CRJ 270: Chapter 11-12 Notes
CRJ 270: Chapter 11-12 Notes CRJ 270-1001
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This 5 page Class Notes was uploaded by Vee on Monday October 10, 2016. The Class Notes belongs to CRJ 270-1001 at University of Nevada - Las Vegas taught by Dr. Terance Miethe in Fall 2016. Since its upload, it has received 2 views. For similar materials see Introduction to Criminology in Criminal Justice at University of Nevada - Las Vegas.
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Date Created: 10/10/16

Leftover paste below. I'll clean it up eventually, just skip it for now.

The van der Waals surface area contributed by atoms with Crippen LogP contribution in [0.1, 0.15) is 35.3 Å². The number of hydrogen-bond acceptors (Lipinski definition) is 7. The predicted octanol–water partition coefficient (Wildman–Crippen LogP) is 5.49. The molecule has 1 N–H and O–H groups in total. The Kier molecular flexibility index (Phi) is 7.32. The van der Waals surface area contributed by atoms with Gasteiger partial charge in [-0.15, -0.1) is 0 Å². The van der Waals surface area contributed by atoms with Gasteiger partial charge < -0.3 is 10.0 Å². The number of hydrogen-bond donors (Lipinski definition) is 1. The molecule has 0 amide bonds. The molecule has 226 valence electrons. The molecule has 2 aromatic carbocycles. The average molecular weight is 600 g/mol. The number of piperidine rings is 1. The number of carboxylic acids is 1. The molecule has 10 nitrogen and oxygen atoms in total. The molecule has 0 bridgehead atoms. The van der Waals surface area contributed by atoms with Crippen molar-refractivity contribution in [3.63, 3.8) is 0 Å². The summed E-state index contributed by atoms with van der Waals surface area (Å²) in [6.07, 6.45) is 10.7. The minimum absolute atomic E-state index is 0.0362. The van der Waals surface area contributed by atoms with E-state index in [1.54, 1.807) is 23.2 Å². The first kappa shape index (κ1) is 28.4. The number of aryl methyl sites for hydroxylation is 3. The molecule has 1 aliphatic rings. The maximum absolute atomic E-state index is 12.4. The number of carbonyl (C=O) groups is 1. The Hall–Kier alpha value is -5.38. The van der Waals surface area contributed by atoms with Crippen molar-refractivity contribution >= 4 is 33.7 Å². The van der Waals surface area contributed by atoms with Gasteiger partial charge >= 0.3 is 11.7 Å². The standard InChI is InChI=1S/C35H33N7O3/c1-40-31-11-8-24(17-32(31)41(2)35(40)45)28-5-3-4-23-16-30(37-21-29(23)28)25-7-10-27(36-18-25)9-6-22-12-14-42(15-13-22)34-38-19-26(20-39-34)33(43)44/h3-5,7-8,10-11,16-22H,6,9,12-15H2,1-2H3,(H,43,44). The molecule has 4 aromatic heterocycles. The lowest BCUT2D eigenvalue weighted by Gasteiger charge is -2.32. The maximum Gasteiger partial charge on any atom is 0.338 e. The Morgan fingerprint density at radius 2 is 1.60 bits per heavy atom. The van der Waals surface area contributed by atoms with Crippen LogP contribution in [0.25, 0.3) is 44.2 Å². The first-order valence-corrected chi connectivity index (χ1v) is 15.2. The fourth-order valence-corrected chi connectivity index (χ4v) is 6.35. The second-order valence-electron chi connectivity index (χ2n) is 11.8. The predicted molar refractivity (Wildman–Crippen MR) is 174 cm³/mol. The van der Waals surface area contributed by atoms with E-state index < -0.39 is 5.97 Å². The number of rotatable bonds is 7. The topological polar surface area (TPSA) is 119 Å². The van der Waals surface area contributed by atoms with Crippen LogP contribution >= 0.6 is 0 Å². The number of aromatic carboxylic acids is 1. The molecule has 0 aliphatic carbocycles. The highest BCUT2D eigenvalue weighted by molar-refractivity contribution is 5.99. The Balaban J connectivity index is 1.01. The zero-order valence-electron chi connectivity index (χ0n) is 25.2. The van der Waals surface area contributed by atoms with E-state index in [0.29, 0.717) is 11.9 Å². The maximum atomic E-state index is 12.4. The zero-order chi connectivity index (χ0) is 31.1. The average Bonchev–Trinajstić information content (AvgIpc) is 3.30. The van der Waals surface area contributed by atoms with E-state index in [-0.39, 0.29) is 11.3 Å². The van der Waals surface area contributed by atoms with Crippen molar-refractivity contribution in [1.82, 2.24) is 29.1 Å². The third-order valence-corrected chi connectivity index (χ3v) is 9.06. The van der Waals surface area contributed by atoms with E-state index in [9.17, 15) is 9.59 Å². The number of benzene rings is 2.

Chapter 11: Positivisti Criminology (Lombroso , Ferri, Garofalo) • Cesare Lombroso (1835) • Italian positivist • former surgeon • took influence from Charles Darwin’s idea of origin of species • founding member of the Positive School of Criminology • found “atavists” subhumans that were a biological throwback or reversion to our caveman ancestors • excessive hair • huge foreheads • big jaws • swollen lips • bullleggedness • hunchbacks • flared nostrils • asymmetrical face • beady and deepset eyes • created three types of criminals: • (1) Born Criminal • exhibits the traits of atavists • (2) Insane Criminal • low intelligence • serious psychological problems/degeneracy • (3) Criminaloid • no physical stigmata or signs of psychological degeneracy • engages in criminal behavior due to situational and environmental factors • the most common type of criminal • had great influence on the field of criminology because; • (1) first person to systematically develop the idea that “biological structure determines social function” • (2) he established the value of multifaceted explanations for criminal behavior by examining how a wide variety of social and environmental factors • Enrico Ferri (18561909) • Lombroso’s student • major contributions involved: • his critique of the classical notion of “free will” • his scientific investigation of the interrelationships between social, economic, and political factors and crime • three major criminogenic (crime causing) factors: • (1) physical environment • an area’s structural attributes • climate/temperature • geographical location • (2) anthropological attributes • age • sex • race • (bodily) physical structure • (3) social factors • ex. • population density • cultural traditions • religion • nature of the government • economic conditions • liberal • believed in things like • free trade • abolition of monopolies • redistribution of wealth • birth control • freedom of divorce/marriage • public assistance/recreation • Raffaele Garofalo (18521934) • Lombroso’s student • psychological degeneracy • the sources/determinants of crime are • lower intellectual abilities • psychological pathology/degeneracy • influenced by Darwin’s law of adaption and the principle of the survival of the fittest • argued that society must eliminate those who have shown that they cannot adapt to civilized life • supported the death penalty or policies of segregation (deportation and/or isolation) to keep criminals from the gene pool • Nazi and Fascist regimes of Germany and Italy referenced his work during World War II Video Crime 15: • Example: is there a relationship between broken homes (BH) and delinquencies (D). • Method: SampleObservationAnalysis • (1) draw random samples of BH and nonBH • (2) assess correlation between BH and D • (3) establish temporal ordering: BH—>D • (4) statistical control for other factors • broken homes lead to lower supervision, which leads to delinquencies Chapter 12: Biological Theories of Criminal Propensity • biological criminology began with physiognomists • tried to link criminal behavior to facial features • Franz Gall • phrenologist • particular locations of the brain are associated with basic functions • looked at skull structure • one of the earliest Western scholars in the field of human anatomy and physiology • bodytype theorists established the basic idea that one’s biological structure determines our behavior • i.e atavists and Lombroso’s born criminals • criminal link due to the casual connection between particular body types and a particular temperament • endomorphic soft round physique • ectomorphic lean, fragile, small • it can be a “selffulfilling prophecy” Video Crime 17: Profiling Criminal Faces/Body Types • Assumptions about Body Type and Crime • Identifying Criminals by Physical Appearance • Problems with Approach • accuracy and selffulfilling prophecy • see celebrity mug shots • biochemical explanations for crime: • both dopamine and serotonin are basic neurotransmitters of electrical impulses within the brain that are associated with information processing and antisocial behavior. • dopamine triggers: • emotional responses that affect our fight or flight responses • sensation seeking behavior • avoidance of something unpleasant • the ability to experience pleasure and pain • serotonin has importance • in impulsive behaviors and aggression • i.e. temperature regulation, sensory perceptions, and mood control. • Testosterone • risk factor for aggression • peak in the mid‐teens and decline over the life course • high levels may predispose some individuals to behave in dominant and aggressive ways, but behaving in these specific ways may also increase testosterone levels. • The primary value of this new research paradigm is that it has • (1) increased understanding of neurophysiology and other aspects of human information processing • (2) provided the analytic means to identify the relative magnitude of the genetic inheritability of particular traits • (3) led to a more complete specification of the various causal paths that link biological processes to differences in social behavior. • Other bio‐chemical explanations of crime focus on an assortment of additional risk factors. • These risk factors include: • the role of diet • vitamin/mineral deficiencies, allergies • environmental factors
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